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9-17-2010 @ 7:48PM
"The Organization for Transformative Works (OTW) has been fighting the good fight for fan fiction for a while now, taking the position that fan fiction is a transformative work, i.e., the author of the fan fiction has added something new to the original work, under the fair use exception."As a writer of both original fiction and fanfic, I take some serious issue with the OTW's position.Fanfic does not, in any way, add to the original work. While they're obviously related in a derived sort of way, they're separate. No matter what anyone else writes, the original work remains as it is, and only the owner(s) of the work can change that. While many people may enjoy reading fanfic, perhaps even more than the original work, fanfic does not change that original work or make it more than it was before. The original work would be the same no matter who else wrote about it, or if no one else wrote about it. Only the work's creator(s) can add something and make it part of that work.In other words, thousands of Thrall/Jaina fics do not make them a couple in canon, and no effort on my part will make it so the world my favorite anime series takes place in was the creation of a being from one of Neil Gaiman's works.(Note that I'm not talking about things where more than one person writes canon, like the Star Wars extended universe or even WarCraft's own books. I'm only talking about published canon vs. fanfic.)
9-17-2010 @ 8:39PM
They don't add to the original work itself - but I'd argue it adds to the reader's experience of the original work. Fanfic has often inspired me to take a different look to the canon and see things I didn't notice before, whether it's my imagination or not.I do see your point though, and agree. (Which is what personal canon's for! ;) )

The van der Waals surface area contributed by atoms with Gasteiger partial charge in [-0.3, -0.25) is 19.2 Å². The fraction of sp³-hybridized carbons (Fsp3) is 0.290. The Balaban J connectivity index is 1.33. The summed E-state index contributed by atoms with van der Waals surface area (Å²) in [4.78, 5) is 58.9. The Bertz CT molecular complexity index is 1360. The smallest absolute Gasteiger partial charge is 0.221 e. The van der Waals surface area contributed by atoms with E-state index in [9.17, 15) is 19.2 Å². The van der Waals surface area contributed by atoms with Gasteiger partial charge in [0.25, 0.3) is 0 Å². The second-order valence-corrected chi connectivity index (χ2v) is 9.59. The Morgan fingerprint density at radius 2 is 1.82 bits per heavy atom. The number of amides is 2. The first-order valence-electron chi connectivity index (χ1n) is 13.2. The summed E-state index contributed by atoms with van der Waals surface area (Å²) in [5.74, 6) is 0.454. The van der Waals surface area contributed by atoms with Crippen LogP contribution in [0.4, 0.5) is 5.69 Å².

9-17-2010 @ 9:57PM
@ Xantenise:I generally agree. I'm reading an alternate-universe (AU) fanfic right now that takes things in a radically different direction from the canon series and yet keeps the characters in character and the developments believable, and it's just plain awesome. It is interesting to see how things might have been different.However, I really, really don't like the concept of "personal canon", as to me it always sounds too much like someone saying "I didn't like what happened, so I'm going to say it didn't happen." No matter how much a fan likes something, that doesn't give them the right to say what did or didn't happen; that right's reserved for the canon's creator(s). I didn't like some of the stuff that happened in the latest novel in my current favorite series, but there's no chance I'll try to say it didn't happen and claim it as 'personal canon'. *eyeroll*(If that's not what you meant by "personal canon", then I apologize for misinterpreting. ^_^)
9-18-2010 @ 12:40AM
What I meant more by "personal canon" is choosing your own interpretation of events that don't strictly follow canon.It does go along the lines of "I don't like what happened so I'll change X", but not quite as drastically. It just means - well. Thrall/Jaina isn't a canon pairing, but somebody could easily choose to interpret that they ARE together - just in secret. But that doesn't mean they have the right to go "Oh, they ARE seeing each other" as if it IS canon, because it's not - it's just a way they choose to interpret canon, mostly in a hopeful sense, to enhance the story.And AUs - I love AUs!
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